De Blasio is Out of the Running for POTUS

de Blasio: Kids have lice, bed bugs, and chickenpox

The Story: 

Bill de Blasio, the Mayor of New York City, announced Friday morning the suspension of his campaign for the Democratic Party’s nomination for President of the United States. He has been in the race since May 16, but his efforts never really gained traction.

Background:

Despite the size of the City (and the State) of New York, high office and political prominence in the one or the other has not been a successful launchpad for a Presidential run since the days of the Roosevelts, in the first half of the 20th century.

Nelson Rockefeller, the State’s Governor throughout the 1960s, repeatedly sought the Republican nomination for President. He was defeated in that quest by Nixon, then by Goldwater, and then by Nixon again.

The last person to attempt a serious run for the Presidency directly from the office of NYC Mayor was John Lindsay, who briefly sought the Democratic Party nomination in 1972. Lindsay’s campaign, like de Blasio’s, never took off.

The Thing to Know: 

De Blasio is now the sixth to drop out of the Democratic primary contest within three months: after Swalwell, Hickenlooper, Inslee, Moulton, and Gillibrand.  The field is narrowing to the core candidates.

 

Top Ten Democratic Candidates Debate

Joe Biden finally enters 2020 presidential race

The Story:

On Thursday, September 12, the leading ten candidates for the Democratic Party’s nomination for President of the United States met on a stage at a historically black college in Houston, Texas for a third round of DNC sponsored debate. There were a lot of illuminating moments, but the debate as a whole doesn’t seem to have had any clear winner.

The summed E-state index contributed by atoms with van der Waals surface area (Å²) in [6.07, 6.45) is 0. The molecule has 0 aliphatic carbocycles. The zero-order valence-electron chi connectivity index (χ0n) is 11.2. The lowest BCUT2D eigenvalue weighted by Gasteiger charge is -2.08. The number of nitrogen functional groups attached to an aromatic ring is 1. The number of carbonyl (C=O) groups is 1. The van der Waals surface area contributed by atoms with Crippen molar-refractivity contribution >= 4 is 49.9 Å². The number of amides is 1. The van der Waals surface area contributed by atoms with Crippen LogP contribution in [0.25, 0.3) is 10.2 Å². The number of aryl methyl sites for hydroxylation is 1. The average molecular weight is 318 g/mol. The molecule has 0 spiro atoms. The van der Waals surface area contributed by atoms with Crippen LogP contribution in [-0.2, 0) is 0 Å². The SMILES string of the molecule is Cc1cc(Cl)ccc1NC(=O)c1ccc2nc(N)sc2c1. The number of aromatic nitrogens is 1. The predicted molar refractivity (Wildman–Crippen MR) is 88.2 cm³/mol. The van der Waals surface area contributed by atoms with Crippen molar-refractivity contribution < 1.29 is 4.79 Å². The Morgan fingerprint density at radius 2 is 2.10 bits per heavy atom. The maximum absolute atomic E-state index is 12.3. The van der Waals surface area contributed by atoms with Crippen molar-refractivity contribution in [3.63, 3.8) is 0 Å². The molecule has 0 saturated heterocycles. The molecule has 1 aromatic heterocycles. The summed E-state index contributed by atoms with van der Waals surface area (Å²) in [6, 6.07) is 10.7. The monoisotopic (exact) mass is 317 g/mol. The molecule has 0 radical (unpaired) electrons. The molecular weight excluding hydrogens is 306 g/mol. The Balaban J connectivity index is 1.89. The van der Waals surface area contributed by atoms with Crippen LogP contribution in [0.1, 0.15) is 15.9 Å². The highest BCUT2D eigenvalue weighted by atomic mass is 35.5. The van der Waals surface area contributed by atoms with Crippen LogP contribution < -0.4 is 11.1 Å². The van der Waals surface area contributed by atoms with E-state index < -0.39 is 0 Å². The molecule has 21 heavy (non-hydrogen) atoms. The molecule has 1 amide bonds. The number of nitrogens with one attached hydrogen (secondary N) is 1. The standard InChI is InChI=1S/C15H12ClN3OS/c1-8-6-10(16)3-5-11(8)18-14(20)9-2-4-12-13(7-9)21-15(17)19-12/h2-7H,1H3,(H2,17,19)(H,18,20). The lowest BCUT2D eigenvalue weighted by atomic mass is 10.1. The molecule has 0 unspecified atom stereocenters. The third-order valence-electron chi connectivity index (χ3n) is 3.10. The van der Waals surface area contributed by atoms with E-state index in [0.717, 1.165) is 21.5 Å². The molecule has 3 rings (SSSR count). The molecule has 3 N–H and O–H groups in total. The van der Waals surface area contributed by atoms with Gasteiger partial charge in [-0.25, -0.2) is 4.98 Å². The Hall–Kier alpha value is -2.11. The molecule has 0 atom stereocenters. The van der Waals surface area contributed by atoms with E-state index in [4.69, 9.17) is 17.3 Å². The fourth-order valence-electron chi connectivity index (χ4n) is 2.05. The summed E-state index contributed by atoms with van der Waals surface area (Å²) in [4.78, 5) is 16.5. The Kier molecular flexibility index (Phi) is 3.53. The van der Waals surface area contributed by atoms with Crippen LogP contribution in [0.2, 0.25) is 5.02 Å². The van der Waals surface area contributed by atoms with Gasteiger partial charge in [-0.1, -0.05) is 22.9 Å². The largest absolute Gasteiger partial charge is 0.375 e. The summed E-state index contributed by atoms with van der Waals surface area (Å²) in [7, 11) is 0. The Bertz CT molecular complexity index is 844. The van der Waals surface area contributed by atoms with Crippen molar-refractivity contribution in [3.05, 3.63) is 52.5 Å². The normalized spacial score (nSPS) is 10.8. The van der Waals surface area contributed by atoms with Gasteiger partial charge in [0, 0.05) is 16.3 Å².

Observations:

Each candidate has offered a plan for how to expand access to health care for uninsured or underinsured Americans. Some candidates believe that it is enough to work on the margins of the existing Obamacare system, while saving that system itself from Republican attack. Others want to go much further and, among them, Warren and Sanders stand out, as advocates of a ‘single payer’ system. Some of the sharpest exchanges of the night, including a brief shouting match between former Vice President Biden and former Housing Secretary Julian Castro, arose in the health-care policy context.

Much of the debate, too, turned on issues of criminal justice. Biden made a clear and simply worded statement in this context, “Nobody should be in jail for a non-violent crime.”

The Thing to Know:

Biden, Senator Warren, and Senator Sanders went into this debate as the “top tier” of candidates for the nomination. They left the debate stage with that status unchanged.